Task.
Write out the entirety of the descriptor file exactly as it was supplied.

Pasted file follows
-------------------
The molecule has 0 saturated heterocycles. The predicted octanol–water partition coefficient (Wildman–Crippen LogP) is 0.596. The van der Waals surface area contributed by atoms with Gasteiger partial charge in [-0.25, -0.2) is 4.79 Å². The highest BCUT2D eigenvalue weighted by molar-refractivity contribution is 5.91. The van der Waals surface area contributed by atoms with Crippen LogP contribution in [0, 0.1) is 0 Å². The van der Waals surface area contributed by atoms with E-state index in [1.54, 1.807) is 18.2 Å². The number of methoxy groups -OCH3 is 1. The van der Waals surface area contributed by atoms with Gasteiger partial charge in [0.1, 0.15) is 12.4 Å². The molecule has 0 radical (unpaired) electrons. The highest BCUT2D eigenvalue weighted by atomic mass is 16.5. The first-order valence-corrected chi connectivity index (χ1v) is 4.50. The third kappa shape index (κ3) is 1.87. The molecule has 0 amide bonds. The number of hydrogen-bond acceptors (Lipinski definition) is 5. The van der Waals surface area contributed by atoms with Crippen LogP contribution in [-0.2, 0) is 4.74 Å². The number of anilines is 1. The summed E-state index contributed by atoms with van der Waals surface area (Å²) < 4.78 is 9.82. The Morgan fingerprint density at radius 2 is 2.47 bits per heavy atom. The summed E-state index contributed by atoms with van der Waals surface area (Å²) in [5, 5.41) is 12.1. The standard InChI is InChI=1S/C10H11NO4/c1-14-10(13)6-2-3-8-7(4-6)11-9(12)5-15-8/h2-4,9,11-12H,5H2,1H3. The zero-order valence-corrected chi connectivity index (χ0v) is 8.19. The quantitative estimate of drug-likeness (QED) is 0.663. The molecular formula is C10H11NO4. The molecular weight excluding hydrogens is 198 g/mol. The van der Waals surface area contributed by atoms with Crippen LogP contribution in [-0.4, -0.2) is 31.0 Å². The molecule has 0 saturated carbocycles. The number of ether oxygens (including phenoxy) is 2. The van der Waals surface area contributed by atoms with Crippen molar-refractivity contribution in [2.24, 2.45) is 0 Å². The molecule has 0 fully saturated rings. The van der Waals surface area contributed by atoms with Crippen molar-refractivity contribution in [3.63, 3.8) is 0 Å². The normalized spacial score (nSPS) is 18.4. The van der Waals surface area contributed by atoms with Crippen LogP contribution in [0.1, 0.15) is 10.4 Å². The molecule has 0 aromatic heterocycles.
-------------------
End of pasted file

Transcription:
The molecule has 0 saturated heterocycles. The predicted octanol–water partition coefficient (Wildman–Crippen LogP) is 0.596. The van der Waals surface area contributed by atoms with Gasteiger partial charge in [-0.25, -0.2) is 4.79 Å². The highest BCUT2D eigenvalue weighted by molar-refractivity contribution is 5.91. The van der Waals surface area contributed by atoms with Crippen LogP contribution in [0, 0.1) is 0 Å². The van der Waals surface area contributed by atoms with E-state index in [1.54, 1.807) is 18.2 Å². The number of methoxy groups -OCH3 is 1. The van der Waals surface area contributed by atoms with Gasteiger partial charge in [0.1, 0.15) is 12.4 Å². The molecule has 0 radical (unpaired) electrons. The highest BCUT2D eigenvalue weighted by atomic mass is 16.5. The first-order valence-corrected chi connectivity index (χ1v) is 4.50. The third kappa shape index (κ3) is 1.87. The molecule has 0 amide bonds. The number of hydrogen-bond acceptors (Lipinski definition) is 5. The van der Waals surface area contributed by atoms with Crippen LogP contribution in [-0.2, 0) is 4.74 Å². The number of anilines is 1. The summed E-state index contributed by atoms with van der Waals surface area (Å²) < 4.78 is 9.82. The Morgan fingerprint density at radius 2 is 2.47 bits per heavy atom. The summed E-state index contributed by atoms with van der Waals surface area (Å²) in [5, 5.41) is 12.1. The standard InChI is InChI=1S/C10H11NO4/c1-14-10(13)6-2-3-8-7(4-6)11-9(12)5-15-8/h2-4,9,11-12H,5H2,1H3. The zero-order valence-corrected chi connectivity index (χ0v) is 8.19. The quantitative estimate of drug-likeness (QED) is 0.663. The molecular formula is C10H11NO4. The molecular weight excluding hydrogens is 198 g/mol. The van der Waals surface area contributed by atoms with Crippen LogP contribution in [-0.4, -0.2) is 31.0 Å². The molecule has 0 saturated carbocycles. The number of ether oxygens (including phenoxy) is 2. The van der Waals surface area contributed by atoms with Crippen molar-refractivity contribution in [2.24, 2.45) is 0 Å². The molecule has 0 fully saturated rings. The van der Waals surface area contributed by atoms with Crippen molar-refractivity contribution in [3.63, 3.8) is 0 Å². The normalized spacial score (nSPS) is 18.4. The van der Waals surface area contributed by atoms with Crippen LogP contribution in [0.1, 0.15) is 10.4 Å². The molecule has 0 aromatic heterocycles.